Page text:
the official website of
Bob Nailor


Where do you go to find the information you need?

Right. The internet.

Contrary to popular belief, not everything on the internet is actual truth, nor is it backed up with real data. How do I know this? I was reading a document about space, blackholes and the ability to bend time. I saw a reference to "asteroid influences" and my mind jumped at the possibilities. I clicked on the link, only to be rewarded with a 404-Page. If you don't know what a 404-Page is—it is a non-existent page. I attempted other methods of possibly finding the data via different search engines and search criteria. A half day spent on futility. Nothing. I had visited hundreds, if not thousands of webpages. If you're curious, type "asteroid influence" and see how many hits you get. (Hint: I got over one million!)

I knew of one place where my research would be accurate. I went to the library. I did find asteroid influence but not in the realm of my research. And, yes, what I did find was very interesting and did allow my mind juices to flow.

Today, with all of our myriad methods of accessing the internet, and our instantaneous connections, the internet is probably the single most powerful resource to humankind.

But what of the resources?

As a person who enjoys science fiction, fantasy and horror (with a dabbling into other genres) I need to know where I can find an outlet for my stories that I write. So what do I use?

For other genres I am sure the last two resources will assist. I am also sure there are places like Ralan for western, romance, literary and the other genres.

Of course, there is more to just submitting as a resource. You have to know your business, the craft, if you will. If you don't know how to write, submitting is just a waste of time for everyone involved.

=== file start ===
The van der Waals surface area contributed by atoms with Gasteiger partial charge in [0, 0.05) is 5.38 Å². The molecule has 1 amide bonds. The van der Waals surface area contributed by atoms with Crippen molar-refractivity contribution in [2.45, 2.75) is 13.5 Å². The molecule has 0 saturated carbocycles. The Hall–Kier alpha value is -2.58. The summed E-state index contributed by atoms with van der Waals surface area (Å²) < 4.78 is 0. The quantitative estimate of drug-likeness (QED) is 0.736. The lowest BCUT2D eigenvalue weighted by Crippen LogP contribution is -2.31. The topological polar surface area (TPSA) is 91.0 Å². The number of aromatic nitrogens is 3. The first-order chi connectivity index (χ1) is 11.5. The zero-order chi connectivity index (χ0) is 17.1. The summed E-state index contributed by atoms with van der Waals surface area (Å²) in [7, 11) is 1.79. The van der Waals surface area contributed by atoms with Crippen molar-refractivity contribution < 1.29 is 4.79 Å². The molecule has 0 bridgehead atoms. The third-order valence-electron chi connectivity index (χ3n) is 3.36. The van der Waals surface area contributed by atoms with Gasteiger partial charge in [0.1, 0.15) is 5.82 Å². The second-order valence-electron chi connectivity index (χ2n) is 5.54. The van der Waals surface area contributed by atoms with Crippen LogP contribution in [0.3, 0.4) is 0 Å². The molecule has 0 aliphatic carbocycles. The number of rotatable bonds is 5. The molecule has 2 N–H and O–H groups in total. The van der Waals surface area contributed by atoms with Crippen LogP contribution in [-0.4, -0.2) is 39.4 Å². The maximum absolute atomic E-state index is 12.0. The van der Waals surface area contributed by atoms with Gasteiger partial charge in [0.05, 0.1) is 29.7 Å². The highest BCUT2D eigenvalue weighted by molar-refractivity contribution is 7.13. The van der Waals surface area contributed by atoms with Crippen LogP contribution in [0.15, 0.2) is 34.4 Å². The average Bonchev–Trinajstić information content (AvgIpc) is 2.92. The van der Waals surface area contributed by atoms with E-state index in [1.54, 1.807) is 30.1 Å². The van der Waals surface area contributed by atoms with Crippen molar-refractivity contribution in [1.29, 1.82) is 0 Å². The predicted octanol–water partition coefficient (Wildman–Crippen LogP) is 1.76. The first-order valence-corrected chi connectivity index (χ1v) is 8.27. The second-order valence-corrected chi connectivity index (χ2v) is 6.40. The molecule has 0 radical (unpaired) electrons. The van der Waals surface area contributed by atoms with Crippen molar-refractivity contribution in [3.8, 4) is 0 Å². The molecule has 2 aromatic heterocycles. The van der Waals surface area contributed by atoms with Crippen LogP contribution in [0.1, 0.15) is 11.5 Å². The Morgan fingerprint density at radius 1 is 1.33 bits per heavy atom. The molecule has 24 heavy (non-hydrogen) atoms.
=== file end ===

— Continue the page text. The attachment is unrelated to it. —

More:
To learn the craft, you have to write but you also have to do more than just crank out words. There is plotting, scenes, character definitions, red herrings, and a myriad of other details. How do you glean all of this? Again, resources and the library has several books to get you started. BUT... for some online resources beyond MY writing tips...

What other resources can I offer? Since the internet is so easily accessible, almost every magazine (paper or cyber) has their guidelines available to read online. USE THEM.

Before I forget, one last resource a writer should always remember to check. It is the Science Fiction and Fantasy Writers of American WRITER BEWARE lists. It is good for ANY genre of writing. This page has information about scammers, fakes, and other issues that a novice (or well-versed author) may encounter. This is a valuable page of information. As a conference coordinator, I was about to hire an agent as a guest speaker and presenter. On a whim, I decided to check the person out. Whew! This person had taken hundreds of thousands of dollars from writers, changed her name 3 times, finally faked her death, left the country to escape prison and was now back trying again to scam writers. As a conference speaker, she could have easily suckered fifteen to fifty innocent writers to send her money and their manuscripts. So, you've been warned.

One last resource: read books. Read a lot of books. Not just resource or how-to books, but also those of the genre you're interested in writing. Know what is out there and what the reading public wants.

Do you have a great resource? Share it in the comments.

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Elyse Salpeter
Oh! The mythical creatures lists! I didn't know about this. I do find so much on the internet not true. Thank goodness I write fantasy fiction. But for folks, doing non-fiction? That's why sourcing is so important. Great post.
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Great resources, thanks Bob! It's too bad there are so many trying to take advantage of new authors.
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